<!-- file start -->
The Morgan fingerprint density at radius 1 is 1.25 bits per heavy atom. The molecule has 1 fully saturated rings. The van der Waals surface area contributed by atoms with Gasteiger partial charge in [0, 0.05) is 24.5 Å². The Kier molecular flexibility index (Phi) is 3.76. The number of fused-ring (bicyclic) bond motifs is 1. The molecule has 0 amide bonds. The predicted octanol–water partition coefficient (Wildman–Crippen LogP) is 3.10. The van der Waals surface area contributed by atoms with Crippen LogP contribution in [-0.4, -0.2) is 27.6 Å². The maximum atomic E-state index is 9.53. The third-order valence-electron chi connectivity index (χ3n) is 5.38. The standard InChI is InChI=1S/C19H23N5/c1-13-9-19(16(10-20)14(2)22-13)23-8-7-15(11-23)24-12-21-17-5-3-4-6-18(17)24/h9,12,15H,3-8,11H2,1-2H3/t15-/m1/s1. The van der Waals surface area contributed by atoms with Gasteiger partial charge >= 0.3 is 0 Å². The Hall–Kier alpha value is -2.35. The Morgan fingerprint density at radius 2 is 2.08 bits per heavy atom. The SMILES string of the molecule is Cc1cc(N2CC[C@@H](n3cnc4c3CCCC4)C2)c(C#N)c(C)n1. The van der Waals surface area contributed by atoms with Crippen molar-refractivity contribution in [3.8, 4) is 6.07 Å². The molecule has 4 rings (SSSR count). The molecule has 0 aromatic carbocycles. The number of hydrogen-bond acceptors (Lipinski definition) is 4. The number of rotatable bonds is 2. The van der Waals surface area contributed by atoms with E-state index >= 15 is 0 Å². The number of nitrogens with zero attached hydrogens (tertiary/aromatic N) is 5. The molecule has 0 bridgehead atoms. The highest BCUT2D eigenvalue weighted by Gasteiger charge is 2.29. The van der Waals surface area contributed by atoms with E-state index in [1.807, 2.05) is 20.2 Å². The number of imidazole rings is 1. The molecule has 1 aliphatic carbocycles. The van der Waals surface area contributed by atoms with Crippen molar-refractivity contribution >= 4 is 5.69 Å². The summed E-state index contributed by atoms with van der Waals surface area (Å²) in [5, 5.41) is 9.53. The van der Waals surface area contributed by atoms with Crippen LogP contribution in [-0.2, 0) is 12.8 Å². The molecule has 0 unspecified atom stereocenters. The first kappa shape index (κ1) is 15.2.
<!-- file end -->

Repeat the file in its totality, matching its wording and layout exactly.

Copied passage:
The Morgan fingerprint density at radius 1 is 1.25 bits per heavy atom. The molecule has 1 fully saturated rings. The van der Waals surface area contributed by atoms with Gasteiger partial charge in [0, 0.05) is 24.5 Å². The Kier molecular flexibility index (Phi) is 3.76. The number of fused-ring (bicyclic) bond motifs is 1. The molecule has 0 amide bonds. The predicted octanol–water partition coefficient (Wildman–Crippen LogP) is 3.10. The van der Waals surface area contributed by atoms with Crippen LogP contribution in [-0.4, -0.2) is 27.6 Å². The maximum atomic E-state index is 9.53. The third-order valence-electron chi connectivity index (χ3n) is 5.38. The standard InChI is InChI=1S/C19H23N5/c1-13-9-19(16(10-20)14(2)22-13)23-8-7-15(11-23)24-12-21-17-5-3-4-6-18(17)24/h9,12,15H,3-8,11H2,1-2H3/t15-/m1/s1. The van der Waals surface area contributed by atoms with Gasteiger partial charge >= 0.3 is 0 Å². The Hall–Kier alpha value is -2.35. The Morgan fingerprint density at radius 2 is 2.08 bits per heavy atom. The SMILES string of the molecule is Cc1cc(N2CC[C@@H](n3cnc4c3CCCC4)C2)c(C#N)c(C)n1. The van der Waals surface area contributed by atoms with Crippen molar-refractivity contribution in [3.8, 4) is 6.07 Å². The molecule has 4 rings (SSSR count). The molecule has 0 aromatic carbocycles. The number of hydrogen-bond acceptors (Lipinski definition) is 4. The number of rotatable bonds is 2. The van der Waals surface area contributed by atoms with E-state index >= 15 is 0 Å². The number of nitrogens with zero attached hydrogens (tertiary/aromatic N) is 5. The molecule has 0 bridgehead atoms. The highest BCUT2D eigenvalue weighted by Gasteiger charge is 2.29. The van der Waals surface area contributed by atoms with E-state index in [1.807, 2.05) is 20.2 Å². The number of imidazole rings is 1. The molecule has 1 aliphatic carbocycles. The van der Waals surface area contributed by atoms with Crippen molar-refractivity contribution >= 4 is 5.69 Å². The summed E-state index contributed by atoms with van der Waals surface area (Å²) in [5, 5.41) is 9.53. The van der Waals surface area contributed by atoms with Crippen LogP contribution in [-0.2, 0) is 12.8 Å². The molecule has 0 unspecified atom stereocenters. The first kappa shape index (κ1) is 15.2.